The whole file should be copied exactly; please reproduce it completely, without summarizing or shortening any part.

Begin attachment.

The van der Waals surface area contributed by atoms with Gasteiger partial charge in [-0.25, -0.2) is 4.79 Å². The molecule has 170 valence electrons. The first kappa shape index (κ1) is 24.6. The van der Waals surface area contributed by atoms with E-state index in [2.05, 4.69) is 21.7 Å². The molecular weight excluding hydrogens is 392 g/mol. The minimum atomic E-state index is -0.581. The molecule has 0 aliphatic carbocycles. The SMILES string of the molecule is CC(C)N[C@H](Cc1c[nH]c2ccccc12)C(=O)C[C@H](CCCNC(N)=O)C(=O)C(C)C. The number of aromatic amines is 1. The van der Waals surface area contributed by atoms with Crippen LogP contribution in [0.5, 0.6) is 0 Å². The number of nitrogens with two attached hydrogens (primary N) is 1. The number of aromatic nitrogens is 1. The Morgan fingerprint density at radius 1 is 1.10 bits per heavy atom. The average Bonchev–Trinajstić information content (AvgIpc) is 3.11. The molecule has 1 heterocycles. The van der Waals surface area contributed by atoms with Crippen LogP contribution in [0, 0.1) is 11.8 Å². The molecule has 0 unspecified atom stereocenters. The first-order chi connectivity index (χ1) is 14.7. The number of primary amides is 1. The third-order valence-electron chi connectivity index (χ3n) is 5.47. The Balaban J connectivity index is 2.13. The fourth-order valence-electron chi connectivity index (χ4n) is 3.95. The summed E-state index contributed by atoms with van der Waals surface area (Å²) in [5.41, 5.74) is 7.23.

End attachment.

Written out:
The van der Waals surface area contributed by atoms with Gasteiger partial charge in [-0.25, -0.2) is 4.79 Å². The molecule has 170 valence electrons. The first kappa shape index (κ1) is 24.6. The van der Waals surface area contributed by atoms with E-state index in [2.05, 4.69) is 21.7 Å². The molecular weight excluding hydrogens is 392 g/mol. The minimum atomic E-state index is -0.581. The molecule has 0 aliphatic carbocycles. The SMILES string of the molecule is CC(C)N[C@H](Cc1c[nH]c2ccccc12)C(=O)C[C@H](CCCNC(N)=O)C(=O)C(C)C. The number of aromatic amines is 1. The van der Waals surface area contributed by atoms with Crippen LogP contribution in [0.5, 0.6) is 0 Å². The number of nitrogens with two attached hydrogens (primary N) is 1. The number of aromatic nitrogens is 1. The Morgan fingerprint density at radius 1 is 1.10 bits per heavy atom. The average Bonchev–Trinajstić information content (AvgIpc) is 3.11. The molecule has 1 heterocycles. The van der Waals surface area contributed by atoms with Crippen LogP contribution in [0, 0.1) is 11.8 Å². The molecule has 0 unspecified atom stereocenters. The first-order chi connectivity index (χ1) is 14.7. The number of primary amides is 1. The third-order valence-electron chi connectivity index (χ3n) is 5.47. The Balaban J connectivity index is 2.13. The fourth-order valence-electron chi connectivity index (χ4n) is 3.95. The summed E-state index contributed by atoms with van der Waals surface area (Å²) in [5.41, 5.74) is 7.23.